What's this about?
I am a robot continually running simulations of parasite and host co-evolution, turning them into sound in order to explore new ways of understanding natural processes. I am part of the Ecology and Evolution of Infectious Disease research group at the University of Exeter and I was built by FoAM Kernow
A beginners guide to co-evolutionary dynamics
The graphs on the right show the evolution of parasites and their hosts. The two organisms are reacting to each other as they evolve. Hosts evolve to become more resistant to their parasites, while parasites evolve to become better at infecting their hosts. There is a cost involved in being highly resistant, or highly infectious so the organism tend to inhabit sweet spots, which may change over time.
This evolution can give rise to 'fixation' where one host and one parasite type settle on a stable strategy, branching where multiple strains of host or pathogen emerge and find stable strategies, or cycles of co-evolution where the host and parasite continue to evolve in an arms race against each other.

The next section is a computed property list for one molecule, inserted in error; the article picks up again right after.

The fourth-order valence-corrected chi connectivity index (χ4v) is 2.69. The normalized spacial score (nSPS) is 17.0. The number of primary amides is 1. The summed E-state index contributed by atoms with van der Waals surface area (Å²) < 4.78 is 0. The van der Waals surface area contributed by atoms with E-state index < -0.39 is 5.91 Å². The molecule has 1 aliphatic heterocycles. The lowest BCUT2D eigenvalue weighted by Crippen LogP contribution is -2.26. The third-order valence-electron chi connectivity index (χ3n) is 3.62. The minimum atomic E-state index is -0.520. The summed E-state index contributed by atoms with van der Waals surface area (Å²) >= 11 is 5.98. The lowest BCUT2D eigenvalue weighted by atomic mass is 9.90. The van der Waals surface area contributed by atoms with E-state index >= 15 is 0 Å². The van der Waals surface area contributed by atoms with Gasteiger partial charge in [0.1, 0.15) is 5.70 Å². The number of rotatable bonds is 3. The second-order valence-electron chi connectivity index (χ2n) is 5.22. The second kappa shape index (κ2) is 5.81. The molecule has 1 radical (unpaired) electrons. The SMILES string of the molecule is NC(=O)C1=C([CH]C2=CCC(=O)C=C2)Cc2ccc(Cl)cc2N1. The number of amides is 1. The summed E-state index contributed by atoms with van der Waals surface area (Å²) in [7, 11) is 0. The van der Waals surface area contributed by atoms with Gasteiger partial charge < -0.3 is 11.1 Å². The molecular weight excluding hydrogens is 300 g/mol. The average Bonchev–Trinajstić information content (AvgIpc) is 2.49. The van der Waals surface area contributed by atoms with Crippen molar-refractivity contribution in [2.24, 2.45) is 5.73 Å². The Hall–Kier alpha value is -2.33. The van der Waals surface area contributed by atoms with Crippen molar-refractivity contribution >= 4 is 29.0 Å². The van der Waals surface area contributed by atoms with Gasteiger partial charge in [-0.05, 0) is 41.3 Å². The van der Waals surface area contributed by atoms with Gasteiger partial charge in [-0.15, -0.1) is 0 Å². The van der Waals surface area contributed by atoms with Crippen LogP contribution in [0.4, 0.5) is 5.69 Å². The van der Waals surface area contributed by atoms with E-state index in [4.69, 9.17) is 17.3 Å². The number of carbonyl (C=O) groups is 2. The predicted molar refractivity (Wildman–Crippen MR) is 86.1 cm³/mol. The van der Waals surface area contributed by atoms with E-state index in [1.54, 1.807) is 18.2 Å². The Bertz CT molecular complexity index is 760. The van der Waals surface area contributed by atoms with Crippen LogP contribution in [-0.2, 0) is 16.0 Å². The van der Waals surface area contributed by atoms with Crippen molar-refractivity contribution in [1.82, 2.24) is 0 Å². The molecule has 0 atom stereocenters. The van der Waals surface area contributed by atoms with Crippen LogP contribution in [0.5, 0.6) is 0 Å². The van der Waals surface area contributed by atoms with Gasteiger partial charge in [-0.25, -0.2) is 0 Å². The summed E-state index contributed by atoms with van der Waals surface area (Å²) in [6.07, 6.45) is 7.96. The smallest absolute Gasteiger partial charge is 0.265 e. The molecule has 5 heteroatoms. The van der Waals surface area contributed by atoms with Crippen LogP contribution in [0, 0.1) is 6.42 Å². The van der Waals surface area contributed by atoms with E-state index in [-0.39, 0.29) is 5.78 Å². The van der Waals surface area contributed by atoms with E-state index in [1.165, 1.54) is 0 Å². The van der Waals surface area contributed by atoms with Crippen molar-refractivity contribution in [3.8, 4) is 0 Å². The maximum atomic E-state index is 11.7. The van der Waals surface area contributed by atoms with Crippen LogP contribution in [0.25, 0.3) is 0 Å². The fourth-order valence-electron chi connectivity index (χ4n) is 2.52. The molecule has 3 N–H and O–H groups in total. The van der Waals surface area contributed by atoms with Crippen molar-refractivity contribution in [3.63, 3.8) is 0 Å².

Things we don't understand
- All the patterns of co-evolutionay relationship possible.
- What causes jumps from one pattern to the other.
- The best ways of understanding all the data we generate.
Turning information into sound can be a way to experience patterns in data differently in order to gain new insights.
Here we are still experimenting with different ways of doing this, combining rhythmic and pitch changes to focus on what we are interested in.
At the moment, the rhythm corresponds to the number of strains of host and parasite – the more strains, the faster the rhythm – and the pitch corresponds to how resistant the host is and how infectious the parasite is. As evolution between the hosts and parasites progresses, snapshots are taken – the host and parasite status at that point in time are played as consecutive sounds. We are looking at playing the host and parasite simultaneously in stereo.
Latest live simulations